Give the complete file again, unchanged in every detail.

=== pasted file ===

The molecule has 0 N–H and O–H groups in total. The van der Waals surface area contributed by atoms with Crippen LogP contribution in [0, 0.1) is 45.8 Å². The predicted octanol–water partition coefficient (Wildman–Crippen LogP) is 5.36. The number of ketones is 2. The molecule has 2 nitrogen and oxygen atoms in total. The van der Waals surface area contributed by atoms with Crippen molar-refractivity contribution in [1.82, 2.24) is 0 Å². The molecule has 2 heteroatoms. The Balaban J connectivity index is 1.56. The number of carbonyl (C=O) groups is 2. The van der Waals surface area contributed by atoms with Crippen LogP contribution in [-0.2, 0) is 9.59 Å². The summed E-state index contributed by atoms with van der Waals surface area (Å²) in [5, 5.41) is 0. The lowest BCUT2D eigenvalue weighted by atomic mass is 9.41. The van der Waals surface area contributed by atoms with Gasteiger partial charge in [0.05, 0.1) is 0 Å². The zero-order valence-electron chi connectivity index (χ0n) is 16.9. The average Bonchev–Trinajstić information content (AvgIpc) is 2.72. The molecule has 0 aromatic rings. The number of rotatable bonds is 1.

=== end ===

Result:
The molecule has 0 N–H and O–H groups in total. The van der Waals surface area contributed by atoms with Crippen LogP contribution in [0, 0.1) is 45.8 Å². The predicted octanol–water partition coefficient (Wildman–Crippen LogP) is 5.36. The number of ketones is 2. The molecule has 2 nitrogen and oxygen atoms in total. The van der Waals surface area contributed by atoms with Crippen molar-refractivity contribution in [1.82, 2.24) is 0 Å². The molecule has 2 heteroatoms. The Balaban J connectivity index is 1.56. The number of carbonyl (C=O) groups is 2. The van der Waals surface area contributed by atoms with Crippen LogP contribution in [-0.2, 0) is 9.59 Å². The summed E-state index contributed by atoms with van der Waals surface area (Å²) in [5, 5.41) is 0. The lowest BCUT2D eigenvalue weighted by atomic mass is 9.41. The van der Waals surface area contributed by atoms with Gasteiger partial charge in [0.05, 0.1) is 0 Å². The zero-order valence-electron chi connectivity index (χ0n) is 16.9. The average Bonchev–Trinajstić information content (AvgIpc) is 2.72. The molecule has 0 aromatic rings. The number of rotatable bonds is 1.